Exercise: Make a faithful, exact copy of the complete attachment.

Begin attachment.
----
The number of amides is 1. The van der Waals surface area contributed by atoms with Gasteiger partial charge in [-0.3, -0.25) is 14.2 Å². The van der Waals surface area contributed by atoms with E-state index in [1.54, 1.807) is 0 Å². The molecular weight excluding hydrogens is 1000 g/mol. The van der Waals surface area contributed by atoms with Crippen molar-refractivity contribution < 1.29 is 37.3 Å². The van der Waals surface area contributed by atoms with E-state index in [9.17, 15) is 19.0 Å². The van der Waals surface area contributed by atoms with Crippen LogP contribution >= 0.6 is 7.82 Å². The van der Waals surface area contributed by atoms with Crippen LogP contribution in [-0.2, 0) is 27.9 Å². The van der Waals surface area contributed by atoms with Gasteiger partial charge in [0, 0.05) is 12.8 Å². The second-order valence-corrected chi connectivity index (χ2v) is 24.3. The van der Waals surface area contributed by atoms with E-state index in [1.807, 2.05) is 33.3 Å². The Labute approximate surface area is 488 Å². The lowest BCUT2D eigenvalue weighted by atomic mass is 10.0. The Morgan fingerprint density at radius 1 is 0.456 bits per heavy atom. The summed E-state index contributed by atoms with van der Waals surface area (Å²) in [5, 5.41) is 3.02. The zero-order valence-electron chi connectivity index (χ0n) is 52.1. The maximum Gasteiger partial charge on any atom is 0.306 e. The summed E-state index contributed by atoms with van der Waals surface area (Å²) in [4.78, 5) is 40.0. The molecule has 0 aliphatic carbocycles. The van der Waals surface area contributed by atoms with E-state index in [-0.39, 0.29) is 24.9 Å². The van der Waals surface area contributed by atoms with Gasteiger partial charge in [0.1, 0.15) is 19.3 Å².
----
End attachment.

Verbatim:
The number of amides is 1. The van der Waals surface area contributed by atoms with Gasteiger partial charge in [-0.3, -0.25) is 14.2 Å². The van der Waals surface area contributed by atoms with E-state index in [1.54, 1.807) is 0 Å². The molecular weight excluding hydrogens is 1000 g/mol. The van der Waals surface area contributed by atoms with Crippen molar-refractivity contribution < 1.29 is 37.3 Å². The van der Waals surface area contributed by atoms with E-state index in [9.17, 15) is 19.0 Å². The van der Waals surface area contributed by atoms with Crippen LogP contribution >= 0.6 is 7.82 Å². The van der Waals surface area contributed by atoms with Crippen LogP contribution in [-0.2, 0) is 27.9 Å². The van der Waals surface area contributed by atoms with Gasteiger partial charge in [0, 0.05) is 12.8 Å². The second-order valence-corrected chi connectivity index (χ2v) is 24.3. The van der Waals surface area contributed by atoms with E-state index in [1.807, 2.05) is 33.3 Å². The Labute approximate surface area is 488 Å². The lowest BCUT2D eigenvalue weighted by atomic mass is 10.0. The Morgan fingerprint density at radius 1 is 0.456 bits per heavy atom. The summed E-state index contributed by atoms with van der Waals surface area (Å²) in [5, 5.41) is 3.02. The zero-order valence-electron chi connectivity index (χ0n) is 52.1. The maximum Gasteiger partial charge on any atom is 0.306 e. The summed E-state index contributed by atoms with van der Waals surface area (Å²) in [4.78, 5) is 40.0. The molecule has 0 aliphatic carbocycles. The van der Waals surface area contributed by atoms with E-state index in [-0.39, 0.29) is 24.9 Å². The van der Waals surface area contributed by atoms with Gasteiger partial charge in [0.1, 0.15) is 19.3 Å².